However, when the gazette notification reached the Government Printer on November 5, several spelling mistakes in addition to mistakes in the sections cited were observed and it was sent back to the new Defence Secretary, Cyril Herath for clarification and correction.

By then, however, it was clear the President had made a fatal blunder in her calculations with 130 MPs solidly extending support to Prime Minister Wickremesinghe and his government in addition to the messages of international support, forcing Kumaratunga to backtrack, fully realising she did not have a ghost of a chance in getting the emergency passed in parliament.

Mood change

The mood at President's House soon turned from one of euphoria to a funeral like atmosphere with the President now seeking to strike a compromise deal with the government and inviting UNP Deputy Leader and Power Minister Karu Jayasuriya for talks. The message was conveyed through President's Secretary B.J. Karunaratne on Thursday.

Jayasuriya was to quickly consult Party Chairman Malik Samarawick-rema and senior ministers of the cabinet and word was sent back to Kumaratunga the government was in no mood to meet with her and that she would have to wait for the Prime Minister's arrival and meet with him, if he so chose to do.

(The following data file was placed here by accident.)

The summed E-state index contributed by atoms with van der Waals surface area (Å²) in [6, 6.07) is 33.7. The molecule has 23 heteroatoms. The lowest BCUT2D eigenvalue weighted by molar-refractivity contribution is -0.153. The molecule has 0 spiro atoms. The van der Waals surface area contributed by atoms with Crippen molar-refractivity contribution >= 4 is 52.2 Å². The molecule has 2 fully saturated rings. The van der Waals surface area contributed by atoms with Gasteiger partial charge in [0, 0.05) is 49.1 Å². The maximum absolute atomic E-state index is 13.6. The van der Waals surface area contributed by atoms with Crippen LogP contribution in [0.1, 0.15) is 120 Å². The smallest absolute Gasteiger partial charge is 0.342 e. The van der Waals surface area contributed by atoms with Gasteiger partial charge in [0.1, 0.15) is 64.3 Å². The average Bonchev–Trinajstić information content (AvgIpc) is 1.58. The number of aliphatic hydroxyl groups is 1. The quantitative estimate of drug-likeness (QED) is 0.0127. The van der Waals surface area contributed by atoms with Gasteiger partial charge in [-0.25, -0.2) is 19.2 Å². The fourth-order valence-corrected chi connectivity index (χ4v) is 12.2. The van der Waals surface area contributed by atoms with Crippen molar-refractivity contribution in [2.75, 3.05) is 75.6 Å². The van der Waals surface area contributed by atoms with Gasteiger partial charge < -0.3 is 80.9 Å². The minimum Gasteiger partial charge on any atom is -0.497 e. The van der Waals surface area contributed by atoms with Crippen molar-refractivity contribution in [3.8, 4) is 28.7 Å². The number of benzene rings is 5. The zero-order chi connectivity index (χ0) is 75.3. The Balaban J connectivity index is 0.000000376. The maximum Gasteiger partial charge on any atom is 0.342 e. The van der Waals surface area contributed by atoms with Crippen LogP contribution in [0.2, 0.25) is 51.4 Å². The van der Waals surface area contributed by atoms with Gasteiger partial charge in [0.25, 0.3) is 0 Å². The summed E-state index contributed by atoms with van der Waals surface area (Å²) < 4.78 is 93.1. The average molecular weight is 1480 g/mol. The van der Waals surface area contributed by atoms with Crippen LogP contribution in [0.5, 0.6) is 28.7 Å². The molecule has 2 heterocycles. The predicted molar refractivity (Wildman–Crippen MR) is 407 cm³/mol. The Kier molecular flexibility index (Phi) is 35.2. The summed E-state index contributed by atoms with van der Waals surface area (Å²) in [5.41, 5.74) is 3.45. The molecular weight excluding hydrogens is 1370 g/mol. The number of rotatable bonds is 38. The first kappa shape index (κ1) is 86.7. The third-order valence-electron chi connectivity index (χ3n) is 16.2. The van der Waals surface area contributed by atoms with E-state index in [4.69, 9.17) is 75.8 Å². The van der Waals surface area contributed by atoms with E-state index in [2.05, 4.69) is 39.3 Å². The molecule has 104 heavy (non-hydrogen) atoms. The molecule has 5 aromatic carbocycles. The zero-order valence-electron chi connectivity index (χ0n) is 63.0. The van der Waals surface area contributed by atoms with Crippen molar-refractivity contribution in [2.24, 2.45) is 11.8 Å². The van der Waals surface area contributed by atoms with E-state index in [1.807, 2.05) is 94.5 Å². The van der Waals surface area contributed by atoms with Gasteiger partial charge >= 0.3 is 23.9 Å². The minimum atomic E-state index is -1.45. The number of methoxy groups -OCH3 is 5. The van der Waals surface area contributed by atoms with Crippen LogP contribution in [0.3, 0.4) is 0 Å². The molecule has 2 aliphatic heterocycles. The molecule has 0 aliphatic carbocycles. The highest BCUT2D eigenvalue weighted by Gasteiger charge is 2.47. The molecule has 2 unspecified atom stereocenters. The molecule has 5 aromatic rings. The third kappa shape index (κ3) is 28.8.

In fact, so desperate was she to get the numbers to climb out of the hole she had dug for herself through the disastrous course of action, former PSD Director, Nihal Karunaratne was sent to the houses of several UNP MPs with a message the President wanted to meet them but there were no takers.

One such member Karunaratne approached was UNP's Gampaha District MP, Edward Gunasekara, who politely told the former PSD director, he had no intention of leaving the UNP and to tell the President as much.

Pleaded Karunaratne - "No, no the President does not want you to do that. She wants to form a national government. It is for that she wants your support." Gunasekara however said he was not interested.

Another member approached by the President with an offer to send a vehicle for him to travel to Colombo was Anuradhapura District MP, Ekanayake. Naveen Dissanayake did not even come to the phone sending a message he was ill.

By this time it was abundantly clear the President had botched her copy book big time and turned her wrath on Mangala Samaraweera, Sarath Amunugama, Anura Bandaranaike and Mervyn Silva, asking them where the promised numbers were.

The President quite agitated said these members promised the numbers and threatened to leave the country if she did not move to defeat the budget but have now left her vulnerable by their failure to get the numbers.